Last December Maoist insurgents destroyed a vital suspension bridge over the Karnali river at Regilghat in Kalikot. Thousands of villagers were affected, the bridge was their social and economic lifeline. Children could not attend school and basic commodities like salt, cooking oil and grain were in short supply.
Suddenly, residents across the mighty Karnali could as well have been living on the other side of the country. The district headquarters, Manma, which used to be less than a three-hour walk away when the suspension bridge was in place was now at least two days away. Neighbouring districts also felt the effect of the destruction of a lifeline-the postal service to Mugu, Bajura and Achham was disrupted. What the Maoists had done was bomb Kalikot back to the 1950s.
When Swiss geologist Toni Hagen was walking across Nepal 50 years ago, he would ask villagers what they wanted the most: a school, a health post, a road. In village after village, the answer was the same: "We want a bridge." A bridge was and still is a vital communication link in most of roadless Nepal.
Today, suspension bridges scattered across the Nepali hills are the mainstay of rural transportation. The Swiss experts invited in at the beginning of Nepal's planned development endeavours in the late 1950s recommended that river crossing facilities for isolated communities and settlements would be the key to the country's economic development. In 1964, the government established the Suspension Bridge Division (SBD) under the Ministry of Works and Transport, and eight years later Helvetas (the Swiss Association for International Co-operation) came up with technical and financial support. Later on, the US and the British governments and multilateral agencies like the Asian Development Bank also got involved.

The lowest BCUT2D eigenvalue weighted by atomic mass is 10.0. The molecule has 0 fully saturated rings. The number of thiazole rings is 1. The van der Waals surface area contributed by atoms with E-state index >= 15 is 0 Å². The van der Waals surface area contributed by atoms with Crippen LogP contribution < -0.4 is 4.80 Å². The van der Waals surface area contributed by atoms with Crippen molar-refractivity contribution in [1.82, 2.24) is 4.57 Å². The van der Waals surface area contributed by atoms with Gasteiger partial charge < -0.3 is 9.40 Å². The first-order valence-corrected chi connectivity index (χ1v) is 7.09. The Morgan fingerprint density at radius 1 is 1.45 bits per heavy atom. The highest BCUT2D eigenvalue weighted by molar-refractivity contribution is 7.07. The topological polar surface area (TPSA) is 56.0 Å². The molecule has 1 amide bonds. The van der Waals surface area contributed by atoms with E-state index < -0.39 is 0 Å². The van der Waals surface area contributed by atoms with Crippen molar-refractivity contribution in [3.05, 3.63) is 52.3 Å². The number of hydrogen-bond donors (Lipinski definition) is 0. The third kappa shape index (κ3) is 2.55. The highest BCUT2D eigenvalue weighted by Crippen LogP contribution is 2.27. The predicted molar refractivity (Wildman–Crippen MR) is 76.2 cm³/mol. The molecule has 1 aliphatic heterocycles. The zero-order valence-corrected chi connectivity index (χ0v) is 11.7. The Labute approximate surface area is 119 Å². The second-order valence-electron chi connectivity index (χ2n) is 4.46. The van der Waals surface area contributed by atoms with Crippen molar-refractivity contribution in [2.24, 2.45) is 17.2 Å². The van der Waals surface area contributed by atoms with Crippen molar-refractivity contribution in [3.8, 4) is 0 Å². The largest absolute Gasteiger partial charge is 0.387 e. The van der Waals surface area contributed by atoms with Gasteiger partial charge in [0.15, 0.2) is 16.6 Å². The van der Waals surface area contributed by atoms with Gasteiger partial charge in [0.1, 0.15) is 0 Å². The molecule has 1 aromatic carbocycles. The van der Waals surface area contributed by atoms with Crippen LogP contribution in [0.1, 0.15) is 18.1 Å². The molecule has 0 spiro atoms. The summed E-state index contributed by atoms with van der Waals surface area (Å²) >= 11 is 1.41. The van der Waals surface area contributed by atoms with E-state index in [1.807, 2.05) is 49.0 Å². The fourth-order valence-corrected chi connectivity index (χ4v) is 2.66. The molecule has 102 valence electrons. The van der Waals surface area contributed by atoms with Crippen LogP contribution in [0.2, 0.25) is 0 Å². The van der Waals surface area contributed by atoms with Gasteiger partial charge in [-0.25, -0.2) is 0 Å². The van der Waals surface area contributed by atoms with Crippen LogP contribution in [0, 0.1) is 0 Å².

Since it was established, the SBD has constructed some 500 bridges in 61 districts with a cumulative span than now exceeds 50 km. The bridges have been instrumental in catalysing economic activities and social changes in their localities. A 1999 bridge impact study found, for example, that following a construction of the a suspension bridge at Sitka Ghat in Ramechhap, the sleepy, isolated settlement evolved into a vibrant market square that on average does Rs 80,000 worth of busines everyday. Four years after the bridge was built, land prices shot up by 1,140 percent.
Most rural communities know all too well the advantages a simple suspension bridge can bring. Every year the SBD receives requests for 100 to 200 new bridges, but the government can only take on about a quarter of those requests. An overwhelming 95 percent of the requests come from communities who desperately need short span (under 120 metres) pedestrian bridges to ease communications.